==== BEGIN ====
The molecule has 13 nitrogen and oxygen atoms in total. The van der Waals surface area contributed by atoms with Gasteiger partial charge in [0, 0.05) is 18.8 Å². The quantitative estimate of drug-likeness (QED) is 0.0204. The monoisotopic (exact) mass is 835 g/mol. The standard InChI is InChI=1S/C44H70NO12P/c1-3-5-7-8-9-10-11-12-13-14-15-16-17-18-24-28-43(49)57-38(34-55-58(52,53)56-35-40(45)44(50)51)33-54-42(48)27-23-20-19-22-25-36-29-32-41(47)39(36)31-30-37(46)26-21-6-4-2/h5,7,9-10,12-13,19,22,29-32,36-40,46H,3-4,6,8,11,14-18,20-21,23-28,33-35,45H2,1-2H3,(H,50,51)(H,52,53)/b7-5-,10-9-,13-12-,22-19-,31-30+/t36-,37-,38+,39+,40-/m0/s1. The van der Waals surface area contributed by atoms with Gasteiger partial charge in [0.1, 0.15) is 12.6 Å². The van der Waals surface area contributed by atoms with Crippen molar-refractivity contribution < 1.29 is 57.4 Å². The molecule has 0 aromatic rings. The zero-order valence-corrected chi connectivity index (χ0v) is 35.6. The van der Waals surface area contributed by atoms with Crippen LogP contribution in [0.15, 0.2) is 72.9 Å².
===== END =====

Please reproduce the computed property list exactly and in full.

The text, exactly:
The molecule has 13 nitrogen and oxygen atoms in total. The van der Waals surface area contributed by atoms with Gasteiger partial charge in [0, 0.05) is 18.8 Å². The quantitative estimate of drug-likeness (QED) is 0.0204. The monoisotopic (exact) mass is 835 g/mol. The standard InChI is InChI=1S/C44H70NO12P/c1-3-5-7-8-9-10-11-12-13-14-15-16-17-18-24-28-43(49)57-38(34-55-58(52,53)56-35-40(45)44(50)51)33-54-42(48)27-23-20-19-22-25-36-29-32-41(47)39(36)31-30-37(46)26-21-6-4-2/h5,7,9-10,12-13,19,22,29-32,36-40,46H,3-4,6,8,11,14-18,20-21,23-28,33-35,45H2,1-2H3,(H,50,51)(H,52,53)/b7-5-,10-9-,13-12-,22-19-,31-30+/t36-,37-,38+,39+,40-/m0/s1. The van der Waals surface area contributed by atoms with Gasteiger partial charge in [0.1, 0.15) is 12.6 Å². The van der Waals surface area contributed by atoms with Crippen molar-refractivity contribution < 1.29 is 57.4 Å². The molecule has 0 aromatic rings. The zero-order valence-corrected chi connectivity index (χ0v) is 35.6. The van der Waals surface area contributed by atoms with Crippen LogP contribution in [0.15, 0.2) is 72.9 Å².